Hyperconverged Infrastructure (HCI) is the natural evolution of converged infrastructure, the practice of controlling and changing computer, network, and storage functions in the same server or architecture. Hyperconvergence supercharges this process by using only software to build and deploy the elements of your information and communication technology (ICT) architecture virtually across a network, usually through a hypervisor environment, rather than in discrete and separate units of hardware, giving you much more control over customization. It can be run using off-the-shelf servers like you’d find at any mass market cloud or data center provider.
The most common use case for the enterprise is to simplify infrastructure, particular for large players who might have teams, offices, servers, and equipment at multiple locations.
A recent study found that HCI had been used primarily for new net-native applications when it first gained traction, but it’s now often used to replace existing hardware systems as they cycle out of use.
So far, the most widely used enterprise applications of HCI have been databases. HCI offers the ability to more tightly enmesh management, particularly with easy-to-use hypervisor interface technology, with data protection and disaster recovery protocols. They’re all built right into the DNA of the system, making it easier to protect widely dispersed datasets.
The primary advantage of HCI is ease of access. With all the elements of your infrastructure defined by software and accessible through a single management environment, control and deployment of resources can be shared or centralized as IT managers see fit according to the needs of particular departments of teams.
The ability to “spin up” a complete copy of the business gives you the chance to rigorously evaluate it for statistical, sales, or marketing opportunities without using or compromising live customer or company data.
There’s also the ability to scale quickly. Imagine you publish a mobile game an influential celebrity likes on Instagram and you’re suddenly faced with millions of downloads and players. In a HCI world, you need only allocate more resources to database management, compute and storage on the fly to cope with the explosive growth. By contrast, if you have to wait even 24 hours for a new physical server to come online, you might have missed your window.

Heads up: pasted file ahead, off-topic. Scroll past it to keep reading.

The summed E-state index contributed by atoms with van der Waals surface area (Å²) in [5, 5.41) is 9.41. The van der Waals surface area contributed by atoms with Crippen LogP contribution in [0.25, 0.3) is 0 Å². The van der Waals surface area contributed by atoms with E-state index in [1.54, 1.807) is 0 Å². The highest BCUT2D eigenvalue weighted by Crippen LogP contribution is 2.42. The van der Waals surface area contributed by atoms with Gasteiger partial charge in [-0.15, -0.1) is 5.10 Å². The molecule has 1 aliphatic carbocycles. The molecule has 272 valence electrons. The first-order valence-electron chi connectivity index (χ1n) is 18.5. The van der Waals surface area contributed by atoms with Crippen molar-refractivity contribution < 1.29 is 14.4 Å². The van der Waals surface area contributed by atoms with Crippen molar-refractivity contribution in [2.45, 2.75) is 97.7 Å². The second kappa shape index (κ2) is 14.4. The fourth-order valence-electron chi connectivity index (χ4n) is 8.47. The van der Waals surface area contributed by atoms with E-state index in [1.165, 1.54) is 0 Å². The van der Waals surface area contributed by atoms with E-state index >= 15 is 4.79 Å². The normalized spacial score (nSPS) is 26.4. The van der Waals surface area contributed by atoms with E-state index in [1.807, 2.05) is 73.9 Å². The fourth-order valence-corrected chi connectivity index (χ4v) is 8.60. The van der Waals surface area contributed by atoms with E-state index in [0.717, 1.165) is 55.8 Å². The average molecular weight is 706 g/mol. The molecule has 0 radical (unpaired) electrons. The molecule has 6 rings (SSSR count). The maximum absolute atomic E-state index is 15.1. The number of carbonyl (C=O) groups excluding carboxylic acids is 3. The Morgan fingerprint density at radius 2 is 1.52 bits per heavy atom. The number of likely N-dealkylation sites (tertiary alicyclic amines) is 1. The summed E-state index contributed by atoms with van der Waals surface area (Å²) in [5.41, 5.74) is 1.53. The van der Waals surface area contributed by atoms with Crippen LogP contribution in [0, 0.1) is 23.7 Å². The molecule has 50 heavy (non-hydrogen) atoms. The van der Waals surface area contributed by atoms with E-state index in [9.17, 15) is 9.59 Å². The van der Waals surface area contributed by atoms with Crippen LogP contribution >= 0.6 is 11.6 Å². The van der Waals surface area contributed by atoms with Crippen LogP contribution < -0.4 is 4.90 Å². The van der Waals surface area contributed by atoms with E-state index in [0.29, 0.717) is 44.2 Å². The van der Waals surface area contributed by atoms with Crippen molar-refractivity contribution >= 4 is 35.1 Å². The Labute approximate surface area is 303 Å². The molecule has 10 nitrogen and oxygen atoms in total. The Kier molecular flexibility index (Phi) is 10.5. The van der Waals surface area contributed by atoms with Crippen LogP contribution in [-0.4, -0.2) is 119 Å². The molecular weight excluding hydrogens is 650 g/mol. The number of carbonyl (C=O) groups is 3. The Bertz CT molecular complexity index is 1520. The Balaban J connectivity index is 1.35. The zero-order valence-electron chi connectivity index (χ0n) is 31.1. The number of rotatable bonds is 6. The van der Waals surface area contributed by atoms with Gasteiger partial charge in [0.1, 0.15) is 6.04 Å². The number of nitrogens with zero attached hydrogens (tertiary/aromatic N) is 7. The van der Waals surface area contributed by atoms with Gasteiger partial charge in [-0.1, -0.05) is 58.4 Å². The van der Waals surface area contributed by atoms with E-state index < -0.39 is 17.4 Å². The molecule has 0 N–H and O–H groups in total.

Challenges of HCI
Although they’re gradually falling away, there are still downsides to HCI. For instance, there’s an argument to be made that it is unsuitable for wide-scale deployment. When you have dozens of servers storing dozens of terabytes, segregated subsystems might be preferable because cost savings can be found in their discrete functions without committing the entire business to the same solution.
Which leads to the matter of vendor lock-in. The HCI market tends to be an all-or-nothing proposition, and although you may have control of your infrastructure built through virtualization control, there’s a lack of transparency about what’s actually inside the black box at the vendor end.
If variables crop up that would be better served by separate compute or data instances, good luck wresting control of your resources back from an iron-clad vendor contract.
Effective HCI Deployment
The main change factor facing HCI is customer demand. HCI deployments tend to be rigid with little room to either make changes or connect other services or infrastructures. But in the increasingly hybridized enterprise, many organizations want the ability to connect public or other cloud environments to their HCI builds to port workloads as they see fit or assure redundancy in the case of a data disaster.
There’ll also be more emphasis behind the scenes on smart network automation. Because of the lack of control organizations have with the inner workings of a vendor’s HCI system, they expect exceptional network performance. Algorithms, some of them managed by machine learning, that smartly direct traffic and computing power to the most demanding processes on a 24/7/365 basis will be the most basic tenet of any HCI offering. If customers can’t be guaranteed of uptime and efficient use of network resources by one provider, they have plenty of other choices among other providers who can.
Like most anything ICT-related, HCI is about agility and, ultimately, cost savings. Anecdotal evidence suggests most HCI builds take days to deploy rather than the months it would take to develop a completely virtualized, software-driven infrastructure yourself.
It’s also a way of effectively outsourcing your entire computing and storage needs. With HCI, you can negotiate a minimum SLA standard that will ensure your continued ability to operate, set and forget while looking forward to new projects and goals.
Courtesy of: Drew Turney